A desire to curtail costs is fueling a growth in U.S. telehealth patient population as a new report projects that the number is set to rise to 1.3 million by 2017.
That is nearly a six fold increase in the number of patients that sought telehealth solutions in 2012 – 227,400. Telehealth or telemedicine or remote monitoring is the activity of using medical devices and communication technology in concert to monitor chronic diseases as well as symptoms that could develop into serious conditions.
For instance, patients with implanted defibrillators and pacemakers can be monitored from afar to ensure that their heart rhythm is being maintained.
“The cost of healthcare is a critical issue in the United States, with nearly one of every five dollars’ worth of the country’s gross domestic product (GDP) going to medical expenditures,” said Theo Ahadome, senior analyst at IMS Research, which compiled the report, in a news release. “Telehealth can help mitigate these costs by reducing the number of patient readmissions and cutting down on in-home care visits. Because of this, the United States is the world’s largest market for telehealth, driving the growth of the worldwide business.”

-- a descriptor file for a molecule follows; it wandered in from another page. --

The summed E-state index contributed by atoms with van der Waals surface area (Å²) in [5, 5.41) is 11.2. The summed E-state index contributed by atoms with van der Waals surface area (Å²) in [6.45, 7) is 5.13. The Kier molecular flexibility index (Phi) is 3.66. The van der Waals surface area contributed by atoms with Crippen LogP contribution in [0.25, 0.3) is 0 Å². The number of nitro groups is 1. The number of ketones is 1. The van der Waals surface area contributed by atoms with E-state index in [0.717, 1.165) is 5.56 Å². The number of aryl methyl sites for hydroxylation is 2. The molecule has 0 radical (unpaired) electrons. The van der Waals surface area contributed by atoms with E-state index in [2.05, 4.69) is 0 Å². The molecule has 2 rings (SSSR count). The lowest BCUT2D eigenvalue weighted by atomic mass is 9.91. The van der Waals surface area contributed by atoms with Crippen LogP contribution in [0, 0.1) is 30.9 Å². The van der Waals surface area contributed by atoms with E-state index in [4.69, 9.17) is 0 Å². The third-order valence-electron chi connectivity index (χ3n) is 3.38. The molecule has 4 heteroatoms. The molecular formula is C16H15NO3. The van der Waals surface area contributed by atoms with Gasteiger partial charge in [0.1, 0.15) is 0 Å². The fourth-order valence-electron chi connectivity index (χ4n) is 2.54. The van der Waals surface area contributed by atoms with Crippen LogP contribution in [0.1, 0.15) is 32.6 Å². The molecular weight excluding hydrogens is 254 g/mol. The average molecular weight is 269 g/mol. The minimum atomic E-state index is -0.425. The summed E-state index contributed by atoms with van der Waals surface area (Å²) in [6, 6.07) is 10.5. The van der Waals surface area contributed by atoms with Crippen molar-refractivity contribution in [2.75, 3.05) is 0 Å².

In a separate report, IMS Research projected that Obamacare or healthcare reform is projected to boost telehealth market by 55 percent in 2013.
A senior manager at IHS which acquired IMS Research said that telemedicine can reduce a variety of healthcare costs including the amount spent on Medicare.
“For one, telehealth can reduce re-hospitalization, a major medical cost. Readmission penalties are creating federally driven demand for telehealth to slash such costs. Furthermore, telehealth can cut down the number of registered nurse (RN) visits for home care, saving in excess of $1,000 per patient,” said Shane Walker, senior manager, consumer &digital health research for IHS, in a news release.
[Photo Credit: Stethoscope on Keyboard from Big Stock Photo]